Hong Kong in Turmoil: 5 Takeaways From Weekend of Protests

Sep 28, 2014

Hong Kong, one of the world's most dynamic and orderly cities, has become a battle zone.

On Sunday and into early Monday, police used tear gas and pepper spray to try to disperse protesters from the main government complex downtown. The crackdown had the opposite effect. More protesters joined the demos and sit-ins, which have now spread to other parts of Hong Kong island and to popular shopping districts across the harbor in Kowloon. Tens of thousands have taken to the streets. Clashes between protesters and police are taking place. Traffic is at a standstill. A sense of danger prevails in what is normally one of the safest places on the planet. When citizens awake Monday morning to try to go to work or school, they will find a city in chaos and crisis.

The protesters, who had been in a standoff at the downtown complex for days, want Hong Kong's authorities to introduce full democracy in the territory, starting with the election of its head of government, or Chief Executive, in 2017. But China, which has sovereignty over Hong Kong, decreed that a narrow "nominating committee" would allow only up to three candidates to contest, effectively screening out anyone whom Beijing opposes.

Maya Wang, China researcher for Human Rights Watch, says Beijing has lost control in trying to grasp more of it. "Rejecting democracy in Hong Kong has dramatically backfired [for them] in that people here have now lost confidence in the central government," she said. The situation on the ground remains fluid, but here are five takeaways from Hong Kong's season of unrest:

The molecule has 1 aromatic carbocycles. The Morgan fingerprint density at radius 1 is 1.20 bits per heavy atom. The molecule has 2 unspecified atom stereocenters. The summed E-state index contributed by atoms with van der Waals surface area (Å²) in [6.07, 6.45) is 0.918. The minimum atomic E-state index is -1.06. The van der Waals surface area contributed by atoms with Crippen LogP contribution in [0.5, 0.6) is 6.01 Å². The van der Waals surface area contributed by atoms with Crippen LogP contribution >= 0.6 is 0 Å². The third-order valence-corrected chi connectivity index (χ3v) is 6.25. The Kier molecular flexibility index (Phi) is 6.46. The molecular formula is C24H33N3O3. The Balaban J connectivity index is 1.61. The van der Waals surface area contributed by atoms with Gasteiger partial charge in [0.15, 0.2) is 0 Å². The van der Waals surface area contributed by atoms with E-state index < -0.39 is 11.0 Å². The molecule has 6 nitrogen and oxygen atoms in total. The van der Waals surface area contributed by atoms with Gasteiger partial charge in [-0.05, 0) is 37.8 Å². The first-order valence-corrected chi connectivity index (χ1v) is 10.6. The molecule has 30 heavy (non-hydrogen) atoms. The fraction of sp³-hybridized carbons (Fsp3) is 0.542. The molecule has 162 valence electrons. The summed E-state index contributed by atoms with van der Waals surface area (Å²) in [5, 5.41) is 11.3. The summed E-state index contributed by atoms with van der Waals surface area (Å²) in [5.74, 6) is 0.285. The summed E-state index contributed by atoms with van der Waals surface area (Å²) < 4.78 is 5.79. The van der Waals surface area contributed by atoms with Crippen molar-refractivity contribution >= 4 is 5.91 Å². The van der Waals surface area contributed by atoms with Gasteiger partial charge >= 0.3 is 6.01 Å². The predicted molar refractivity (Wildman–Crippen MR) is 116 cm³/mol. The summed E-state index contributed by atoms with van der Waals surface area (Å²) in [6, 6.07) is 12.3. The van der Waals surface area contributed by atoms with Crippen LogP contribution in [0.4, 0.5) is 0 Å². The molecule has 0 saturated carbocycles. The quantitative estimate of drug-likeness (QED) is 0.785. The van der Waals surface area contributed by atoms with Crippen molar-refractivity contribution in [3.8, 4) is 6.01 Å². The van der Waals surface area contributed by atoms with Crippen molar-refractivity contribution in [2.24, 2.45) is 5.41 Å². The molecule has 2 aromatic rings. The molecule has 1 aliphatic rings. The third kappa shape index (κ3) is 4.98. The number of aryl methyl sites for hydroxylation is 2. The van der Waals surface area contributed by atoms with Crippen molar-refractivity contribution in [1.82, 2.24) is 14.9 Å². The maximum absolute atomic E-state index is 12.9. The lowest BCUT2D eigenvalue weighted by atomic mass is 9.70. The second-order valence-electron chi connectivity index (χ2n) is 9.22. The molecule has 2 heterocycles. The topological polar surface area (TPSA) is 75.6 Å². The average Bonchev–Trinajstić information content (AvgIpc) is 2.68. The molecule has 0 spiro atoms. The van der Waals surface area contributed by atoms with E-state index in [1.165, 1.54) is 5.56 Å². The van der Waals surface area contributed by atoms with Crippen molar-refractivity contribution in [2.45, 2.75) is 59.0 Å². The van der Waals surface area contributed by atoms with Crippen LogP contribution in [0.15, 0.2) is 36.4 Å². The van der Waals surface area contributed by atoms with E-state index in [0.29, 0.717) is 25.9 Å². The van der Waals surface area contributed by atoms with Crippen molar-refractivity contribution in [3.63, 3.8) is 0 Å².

1. The protests cut across Hong Kong society.
The protests disprove the conventional wisdom that Hong Kong's citizens care singularly about making money and getting ahead. The protesters represent a cross-section of society: young and old, professionals and small-business people, the low-income and the middle class. As lawyer Audrey Eu, a longtime democracy activist, says: "This is a broad-based movement."

2. This is as much about inequality as democracy.
While greater democracy is the No. 1 item on the protesters' agenda, livelihood issues also figure. Once, the Hong Kong dream — rapid-upward social mobility — was accessible to many individuals and families. But in recent years Hong Kong has become an ever more expensive place to live for its citizens. The entry price to buy a home is beyond the means of many citizens, who equally feel that government policies are rigged to favor the elite, especially wealthy property developers. Indeed, Hong Kong has one of the widest income gaps in the world for a developed society. Those agitating for more democracy believe that it will result in a government more accountable and responsive to the needs of the less well-off.

3. The difference between Hong Kong and mainland China is not just political.
Hong Kong citizens resent ever greater numbers of mainland residents and visitors buying up everything from apartments to infant formula, and occupying everything from hospital beds to school places. Locals also find mainlanders can be boorish. Hong Kong social media often spotlights mainland parents allowing their children to urinate or even defecate in public. While this may not seem critical, it shows how far apart culturally Hong Kong and mainland China are.

4. Beijing is clearly mismanaging the fringes of China's empire.
Both Xinjiang and Tibet are restive, with locals angry at being marginalized by Han Chinese in their own homelands. The territory of Xinjiang, in particular, has been rocked by bomb and knife attacks as extremists turn to violence to fight back. Taiwan, which Beijing wants to reclaim under the same "one country, two systems" formula for reunification for Hong Kong, will be hugely distrustful now of any promises of autonomy from Beijing. And even citizens in Macau, the most obedient of China's special regions, are now agitating for greater freedom and transparency. Beijing's tactics might work in the short time to suppress dissent, but the tensions will only build and boil over. As is happening in Hong Kong.